Sunday, March 29, 2009

Starving Artist's Recipe: Pizza San Antonio

I hope you'll visit my Etsy store and check out my Spring Sale.  For less than the cost of a cheap pizza, you can find a nice gift for someone special. I love pizza and a movie, but why spend your hard-earned money on greasy pizza, when you can make it so much better and healthier at home? Homemade is pretty easy and fun to make. I have a recipe for delicious crust, and you have control over the quality of the toppings. 

Use the best cheese you can afford, fresh veggies and anything else you love. Always, always lightly bake the crust for about five minutes in a very hot oven before you top the pizza, that's the secret to getting a homemade crust that you can pick up in your fingers without it wilting.  (If you have a brick oven, you can forget that step, but most of us are stuck with the usual electric or gas range.)

Before you sit down eat your pizza, don't forget to thank Saint Anthony, the Abbot, patron saint of Naples, and the original pizza, which originated there! Saint Anthony is pictured at the left, preparing a fire on which make a pizza al fresco.  The barnyard animals are encouraging him to make it vegetarian style. 

Though I admire his campfire skills, I won't be making an altar to San Antonio any time soon. I will be making my own delicious pizza and eating it while I watch a DVD from the good old Multnomah County Public Library!  Dinner and a Movie on the cheap!  Monday I begin a whole series of altars to the wise women. Maybe you're becoming wiser when you try this new recipe.

Clarita's Pizza Recipe:
4 cups unbleached flour 
(or you can mix 1 cup semolina flour, or half whole wheat - half unbleached, but I suggest that it's best if there's some unbleached for good texture)
3 Tablespoons dry yeast
2 teaspoons salt
1/4 cup good olive oil
1 large can good quality canned petite diced or crused tomatoes (drain diced tomatoes, not necessary to drain crushed.)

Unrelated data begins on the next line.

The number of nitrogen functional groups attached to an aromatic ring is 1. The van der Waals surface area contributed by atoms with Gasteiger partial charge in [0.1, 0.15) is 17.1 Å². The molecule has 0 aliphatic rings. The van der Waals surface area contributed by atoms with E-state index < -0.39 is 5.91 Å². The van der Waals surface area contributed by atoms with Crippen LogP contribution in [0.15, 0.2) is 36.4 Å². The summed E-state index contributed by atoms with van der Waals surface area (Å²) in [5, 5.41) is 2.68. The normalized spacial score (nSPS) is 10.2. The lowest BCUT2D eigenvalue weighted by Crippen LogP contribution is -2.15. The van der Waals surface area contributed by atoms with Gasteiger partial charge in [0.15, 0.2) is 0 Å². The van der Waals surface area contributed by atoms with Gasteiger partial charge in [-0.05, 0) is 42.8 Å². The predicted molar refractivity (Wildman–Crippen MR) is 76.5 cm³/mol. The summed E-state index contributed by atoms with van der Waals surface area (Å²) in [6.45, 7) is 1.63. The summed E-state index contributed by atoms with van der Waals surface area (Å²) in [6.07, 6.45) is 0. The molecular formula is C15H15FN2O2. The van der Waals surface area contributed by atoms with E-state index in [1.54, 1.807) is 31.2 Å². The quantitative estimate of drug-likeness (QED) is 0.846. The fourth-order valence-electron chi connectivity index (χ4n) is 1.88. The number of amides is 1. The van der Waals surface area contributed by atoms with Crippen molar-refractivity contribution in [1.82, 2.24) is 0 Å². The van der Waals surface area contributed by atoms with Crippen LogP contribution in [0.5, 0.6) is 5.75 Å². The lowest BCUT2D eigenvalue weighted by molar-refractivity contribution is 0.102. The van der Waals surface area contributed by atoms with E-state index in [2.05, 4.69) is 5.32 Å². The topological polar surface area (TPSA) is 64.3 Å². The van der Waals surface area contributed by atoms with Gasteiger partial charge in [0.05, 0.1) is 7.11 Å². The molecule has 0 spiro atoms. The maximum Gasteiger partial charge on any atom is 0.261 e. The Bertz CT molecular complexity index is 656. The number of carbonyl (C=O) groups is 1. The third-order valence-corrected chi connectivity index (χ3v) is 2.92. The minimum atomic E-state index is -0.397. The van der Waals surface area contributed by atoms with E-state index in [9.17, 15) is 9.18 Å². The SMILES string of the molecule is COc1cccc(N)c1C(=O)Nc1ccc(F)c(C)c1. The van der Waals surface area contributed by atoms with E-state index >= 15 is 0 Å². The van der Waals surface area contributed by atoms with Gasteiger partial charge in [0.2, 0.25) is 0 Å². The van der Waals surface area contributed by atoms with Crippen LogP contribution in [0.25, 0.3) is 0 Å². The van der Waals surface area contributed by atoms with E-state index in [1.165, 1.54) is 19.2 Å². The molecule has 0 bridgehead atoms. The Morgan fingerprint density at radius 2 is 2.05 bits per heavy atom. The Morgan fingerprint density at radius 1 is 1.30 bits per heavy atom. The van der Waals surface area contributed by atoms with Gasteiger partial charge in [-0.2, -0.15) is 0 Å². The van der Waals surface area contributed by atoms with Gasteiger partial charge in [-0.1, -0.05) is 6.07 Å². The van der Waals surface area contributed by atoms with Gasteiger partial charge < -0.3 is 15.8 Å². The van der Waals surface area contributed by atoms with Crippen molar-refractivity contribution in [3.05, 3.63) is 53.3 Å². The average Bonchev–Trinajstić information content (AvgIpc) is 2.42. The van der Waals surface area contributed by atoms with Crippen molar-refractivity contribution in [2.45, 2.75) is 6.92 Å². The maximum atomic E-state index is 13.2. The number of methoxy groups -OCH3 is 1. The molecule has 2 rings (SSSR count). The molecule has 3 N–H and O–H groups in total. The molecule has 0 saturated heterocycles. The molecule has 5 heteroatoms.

fresh or dry basil
2 cups Mozzarella cheese
Toppings: your call! 
  1. In large bowl measure flour, make a nice little crater in the middle, add yeast and 1/2 cup warm water.
  2. Let yeast dissolve for a few minutes, then gently mix into dough with salt and olive oil.
  3. Add 1 cup warm water.
  4. Stir until well mixed.
  5. Knead till smooth on floured board. (Kneading involves folding the dough and pushing down on the mouth of the fold. After each knead, turn dough and repeat fold and push-press, until dough is smooth and elastic, about ten minutes of good arm exercise. Scrape the bowl clean with a strong rubber spatula and add all those little crumples to the dough as part of the kneading process.)
  6. Oil the mixing bowl with olive oil and roll ball of dough in bowl and cover with clean towel.  Leave dough in warm but not hot place to rise until doubled.  This might take 45 minutes to an hour. 
  7. Flour your hands, punch dough down and remove it from bowl. 
  8. Oil your pizza pan and sprinkle with cornmeal.
  9. Stretch the dough gently by hand onto large pizza pan, or two, depending on size and thickness preferred. You use more dough per pan for thick pizza, use rolling pin if you like the crust cracker thin. 
  10. Brush the crust with a tiny bit of olive oil in which you have crushed a clove of fresh garlic.
  11. In very hot oven (450-500 degrees) pre-bake pizza crust for five minutes until lightly golden.
  12. Drain some lovely petite diced tomatoes and spread thinly on crust, along with fresh or dried basil and lovely grated or thinly sliced mozzarella cheese. If you have the $$ for other stretchy Italian cheeses, such as Provolone, or accent cheeses, such as Romano, Parmesan and Asiago, sprinkle to your heart's content. Save a little to sprinkle lightly over your topping veggies .
  13. Top with whatever else your little heart desires. I love marinated and broiled eggplant, olives, mushrooms and artichoke hearts.